Make Room for Baby


By Marjorie Ingall

Published October 22, 2004, issue of October 22, 2004.
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We New Yorkers are givers. By choosing to live in apartments the size of veal pens, and paying so much in monthly rent or mortgage that we could afford an entire herd of veal, we give people who live elsewhere something to feel superior about. You’re welcome.

Josie and her possibly-born-by-the-time-you-read-this sister will be sharing a room. I have no idea how well this notion will go over with Josie. She seems to like the idea of becoming a big sister, talking incessantly to the baby through my belly button (she seems to think it’s some kind of walkie-talkie), telling us how she’ll help out once the baby arrives (teaching the baby to eat a cupcake, poop in the potty and sing the alphabet song), expressing eagerness to have Uncle Andy and Uncle Neal sleep over if I have to go to the hospital in the middle of the night.

She hasn’t expressed much curiosity about how the baby will actually get out of my belly, and unlike some parents who seem unnervingly eager to share the facts of life with their unready and baffled young spawn, I’m in no rush to tell her. I did take her to meet my midwife recently, just as a way of allaying some of her generalized white-coat anxiety. I explained in advance what would happen at the appointment so that she’d be prepared. In the waiting room, she startled the assemblage by bellowing: “Mommy, do you like when Yael looks in your vagina?” (Ah, well. As my sister-in-law pointed out, better she should ask in the waiting room than on the subway.)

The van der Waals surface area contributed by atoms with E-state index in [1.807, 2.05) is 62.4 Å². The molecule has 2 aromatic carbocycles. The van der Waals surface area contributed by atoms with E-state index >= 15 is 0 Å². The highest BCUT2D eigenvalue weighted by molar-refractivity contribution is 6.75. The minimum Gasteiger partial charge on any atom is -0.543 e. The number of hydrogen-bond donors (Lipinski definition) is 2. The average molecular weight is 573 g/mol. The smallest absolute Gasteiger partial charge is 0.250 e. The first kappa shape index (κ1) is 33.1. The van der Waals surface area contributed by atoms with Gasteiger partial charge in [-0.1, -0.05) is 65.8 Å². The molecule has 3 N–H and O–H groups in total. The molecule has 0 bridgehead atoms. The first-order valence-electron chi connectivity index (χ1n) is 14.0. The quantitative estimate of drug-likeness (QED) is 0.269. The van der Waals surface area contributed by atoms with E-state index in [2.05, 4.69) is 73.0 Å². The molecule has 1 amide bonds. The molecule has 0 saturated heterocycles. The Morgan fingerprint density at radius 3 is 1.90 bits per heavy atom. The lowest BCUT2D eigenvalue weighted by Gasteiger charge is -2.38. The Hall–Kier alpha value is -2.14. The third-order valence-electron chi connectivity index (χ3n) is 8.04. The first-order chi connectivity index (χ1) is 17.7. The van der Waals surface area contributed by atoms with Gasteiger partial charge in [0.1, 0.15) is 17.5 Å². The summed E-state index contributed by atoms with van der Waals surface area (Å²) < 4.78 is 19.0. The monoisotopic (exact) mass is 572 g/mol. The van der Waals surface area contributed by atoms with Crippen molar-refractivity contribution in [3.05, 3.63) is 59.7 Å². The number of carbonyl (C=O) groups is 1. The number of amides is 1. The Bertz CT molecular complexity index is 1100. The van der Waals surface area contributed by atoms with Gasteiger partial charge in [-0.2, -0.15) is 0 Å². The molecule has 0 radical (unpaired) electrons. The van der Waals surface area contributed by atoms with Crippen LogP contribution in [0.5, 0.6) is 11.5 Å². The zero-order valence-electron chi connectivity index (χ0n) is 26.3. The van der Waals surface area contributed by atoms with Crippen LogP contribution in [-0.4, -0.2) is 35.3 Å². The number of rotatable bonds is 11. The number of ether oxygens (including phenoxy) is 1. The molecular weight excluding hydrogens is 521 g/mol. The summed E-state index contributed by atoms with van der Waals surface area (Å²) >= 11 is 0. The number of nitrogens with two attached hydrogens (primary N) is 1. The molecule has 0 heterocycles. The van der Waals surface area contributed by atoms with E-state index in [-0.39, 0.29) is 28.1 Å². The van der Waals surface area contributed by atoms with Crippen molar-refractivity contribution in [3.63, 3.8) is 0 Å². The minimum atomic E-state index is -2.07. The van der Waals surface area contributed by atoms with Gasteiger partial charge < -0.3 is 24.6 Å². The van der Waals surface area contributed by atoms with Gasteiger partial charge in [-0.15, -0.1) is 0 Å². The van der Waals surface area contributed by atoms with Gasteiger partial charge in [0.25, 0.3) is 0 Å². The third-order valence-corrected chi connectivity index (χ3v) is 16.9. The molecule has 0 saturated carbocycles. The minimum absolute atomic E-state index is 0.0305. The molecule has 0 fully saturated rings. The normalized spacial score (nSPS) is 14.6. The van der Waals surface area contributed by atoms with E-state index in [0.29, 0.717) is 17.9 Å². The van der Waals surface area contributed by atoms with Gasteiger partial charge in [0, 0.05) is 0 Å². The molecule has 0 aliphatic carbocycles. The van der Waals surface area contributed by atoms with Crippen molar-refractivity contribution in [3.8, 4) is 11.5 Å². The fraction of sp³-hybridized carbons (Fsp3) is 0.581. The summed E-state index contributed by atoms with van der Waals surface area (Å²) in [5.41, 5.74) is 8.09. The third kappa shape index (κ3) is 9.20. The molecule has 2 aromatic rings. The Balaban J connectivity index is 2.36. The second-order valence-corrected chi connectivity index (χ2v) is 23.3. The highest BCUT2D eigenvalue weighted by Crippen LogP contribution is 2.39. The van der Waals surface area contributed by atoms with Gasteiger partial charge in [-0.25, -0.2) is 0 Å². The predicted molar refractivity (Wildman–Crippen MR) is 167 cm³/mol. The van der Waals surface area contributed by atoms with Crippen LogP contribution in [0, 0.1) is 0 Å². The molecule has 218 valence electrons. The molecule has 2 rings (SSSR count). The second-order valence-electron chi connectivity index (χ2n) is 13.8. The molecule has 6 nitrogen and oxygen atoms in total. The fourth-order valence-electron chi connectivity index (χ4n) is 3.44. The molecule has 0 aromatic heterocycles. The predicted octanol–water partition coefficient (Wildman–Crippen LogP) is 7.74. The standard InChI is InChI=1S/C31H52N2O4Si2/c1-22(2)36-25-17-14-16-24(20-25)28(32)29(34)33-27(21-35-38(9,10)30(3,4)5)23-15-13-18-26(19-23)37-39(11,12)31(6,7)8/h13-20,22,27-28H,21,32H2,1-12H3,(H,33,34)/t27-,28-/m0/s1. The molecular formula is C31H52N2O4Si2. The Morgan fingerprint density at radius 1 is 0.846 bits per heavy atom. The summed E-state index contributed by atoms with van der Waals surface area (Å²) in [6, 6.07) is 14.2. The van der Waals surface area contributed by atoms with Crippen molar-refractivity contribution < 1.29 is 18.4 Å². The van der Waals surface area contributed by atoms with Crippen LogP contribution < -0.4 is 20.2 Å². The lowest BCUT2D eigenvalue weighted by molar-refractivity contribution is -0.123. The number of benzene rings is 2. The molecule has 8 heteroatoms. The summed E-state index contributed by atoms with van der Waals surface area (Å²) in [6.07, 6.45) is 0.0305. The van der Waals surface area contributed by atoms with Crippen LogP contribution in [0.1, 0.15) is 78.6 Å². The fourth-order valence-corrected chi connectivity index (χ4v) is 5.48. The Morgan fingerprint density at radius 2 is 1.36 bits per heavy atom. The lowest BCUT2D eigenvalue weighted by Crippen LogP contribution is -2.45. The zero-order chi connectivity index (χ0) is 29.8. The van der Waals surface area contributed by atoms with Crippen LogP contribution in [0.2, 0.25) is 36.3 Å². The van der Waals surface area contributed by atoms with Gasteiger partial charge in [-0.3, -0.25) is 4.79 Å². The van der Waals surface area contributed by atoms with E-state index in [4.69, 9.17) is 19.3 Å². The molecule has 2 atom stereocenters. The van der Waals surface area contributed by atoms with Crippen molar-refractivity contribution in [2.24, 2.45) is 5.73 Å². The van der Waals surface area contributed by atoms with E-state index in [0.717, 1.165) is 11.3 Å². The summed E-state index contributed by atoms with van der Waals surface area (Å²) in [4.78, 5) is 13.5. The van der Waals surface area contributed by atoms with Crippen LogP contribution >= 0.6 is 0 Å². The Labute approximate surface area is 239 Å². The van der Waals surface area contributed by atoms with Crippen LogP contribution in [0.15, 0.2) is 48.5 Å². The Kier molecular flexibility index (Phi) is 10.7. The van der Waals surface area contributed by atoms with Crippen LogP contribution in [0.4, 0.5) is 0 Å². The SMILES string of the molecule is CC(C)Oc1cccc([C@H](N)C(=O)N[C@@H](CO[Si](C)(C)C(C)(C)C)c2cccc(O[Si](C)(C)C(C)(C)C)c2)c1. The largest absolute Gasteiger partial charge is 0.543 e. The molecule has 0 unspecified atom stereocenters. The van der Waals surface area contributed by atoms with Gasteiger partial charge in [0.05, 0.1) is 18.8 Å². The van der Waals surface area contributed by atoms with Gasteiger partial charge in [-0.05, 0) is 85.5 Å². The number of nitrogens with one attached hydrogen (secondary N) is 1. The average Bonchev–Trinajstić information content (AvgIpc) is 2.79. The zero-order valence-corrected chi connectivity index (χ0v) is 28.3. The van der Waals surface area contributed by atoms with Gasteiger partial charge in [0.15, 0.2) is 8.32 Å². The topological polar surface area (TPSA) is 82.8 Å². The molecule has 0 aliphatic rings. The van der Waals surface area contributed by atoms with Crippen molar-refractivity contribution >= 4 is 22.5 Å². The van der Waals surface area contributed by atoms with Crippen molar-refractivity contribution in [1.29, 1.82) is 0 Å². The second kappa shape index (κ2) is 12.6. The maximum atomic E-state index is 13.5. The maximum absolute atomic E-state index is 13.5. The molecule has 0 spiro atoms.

Anyway. The abstract notion of being a big sister delights Josie. We’ll see how that changes when there is an actual, red-faced, squalling, Mommy’s-lap-hogging infant invading her space. (There are hints. She suggested to Bubbe: “When the baby comes, we can send her to California!”) Fortunately, Josie won’t have to give up any of her space just yet. Our apartment is big by East Village standards — a two-bedroom duplex — but Josie’s room is pretty darn wee. The plan is to keep the baby in our bedroom for the first few weeks, then we’ll move the crib to the mezzanine/hallway space right outside our room; then once the little critter is sleeping through the night, she’ll share Josie’s room. And I hope by that time, Josie will have worked through some of her Issues. (That derisive laughter I hear is from more experienced parents, I know.)

I can’t make Josie love the idea of this interloper. But I do have a secret weapon for making the physical transition into our living space much easier. My friends Casey Ellis and Randall Koll, a design writer and famous interior designer, respectively, have a fabulous new book, called, “The Organized Home: Design Solutions for Clutter-Free Living” (Quarry Books). They very craftily circumvent my innate punk-rock hostility at being told to get organized (if you tell me: “Throw something out if you haven’t used it for a year!” I will sneer at you like Johnny Rotten) by framing organization as a fun, real-world decorating project. No boring plastic containers in this book; funky solutions abound, and so does a tolerance for human foibles and quirks. “Leave the perfect families to 1950s television shows,” they write. “They were boring then and would be boring now.”